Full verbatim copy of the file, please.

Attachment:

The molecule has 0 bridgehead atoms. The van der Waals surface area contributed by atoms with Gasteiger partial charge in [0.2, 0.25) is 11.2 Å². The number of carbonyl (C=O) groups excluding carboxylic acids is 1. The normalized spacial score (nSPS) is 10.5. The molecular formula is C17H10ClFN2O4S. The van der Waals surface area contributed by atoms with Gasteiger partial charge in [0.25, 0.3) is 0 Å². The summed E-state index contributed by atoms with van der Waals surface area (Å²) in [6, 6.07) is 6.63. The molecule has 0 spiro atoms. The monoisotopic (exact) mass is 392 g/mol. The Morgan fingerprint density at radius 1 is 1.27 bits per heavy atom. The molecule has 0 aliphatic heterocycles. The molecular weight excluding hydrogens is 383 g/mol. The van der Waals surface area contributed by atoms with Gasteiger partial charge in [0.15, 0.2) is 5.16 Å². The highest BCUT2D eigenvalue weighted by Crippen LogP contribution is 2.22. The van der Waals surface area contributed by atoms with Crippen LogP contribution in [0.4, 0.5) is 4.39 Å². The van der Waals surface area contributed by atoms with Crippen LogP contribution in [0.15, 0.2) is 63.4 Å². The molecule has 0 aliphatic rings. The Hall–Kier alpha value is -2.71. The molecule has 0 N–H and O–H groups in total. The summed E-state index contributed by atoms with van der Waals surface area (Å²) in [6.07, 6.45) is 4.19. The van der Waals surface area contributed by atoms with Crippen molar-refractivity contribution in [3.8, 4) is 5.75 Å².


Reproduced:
The molecule has 0 bridgehead atoms. The van der Waals surface area contributed by atoms with Gasteiger partial charge in [0.2, 0.25) is 11.2 Å². The number of carbonyl (C=O) groups excluding carboxylic acids is 1. The normalized spacial score (nSPS) is 10.5. The molecular formula is C17H10ClFN2O4S. The van der Waals surface area contributed by atoms with Gasteiger partial charge in [0.25, 0.3) is 0 Å². The summed E-state index contributed by atoms with van der Waals surface area (Å²) in [6, 6.07) is 6.63. The molecule has 0 spiro atoms. The monoisotopic (exact) mass is 392 g/mol. The Morgan fingerprint density at radius 1 is 1.27 bits per heavy atom. The molecule has 0 aliphatic heterocycles. The molecular weight excluding hydrogens is 383 g/mol. The van der Waals surface area contributed by atoms with Gasteiger partial charge in [0.15, 0.2) is 5.16 Å². The highest BCUT2D eigenvalue weighted by Crippen LogP contribution is 2.22. The van der Waals surface area contributed by atoms with Crippen LogP contribution in [0.4, 0.5) is 4.39 Å². The van der Waals surface area contributed by atoms with Crippen LogP contribution in [0.15, 0.2) is 63.4 Å². The molecule has 0 aliphatic rings. The Hall–Kier alpha value is -2.71. The molecule has 0 N–H and O–H groups in total. The summed E-state index contributed by atoms with van der Waals surface area (Å²) in [6.07, 6.45) is 4.19. The van der Waals surface area contributed by atoms with Crippen molar-refractivity contribution in [3.8, 4) is 5.75 Å².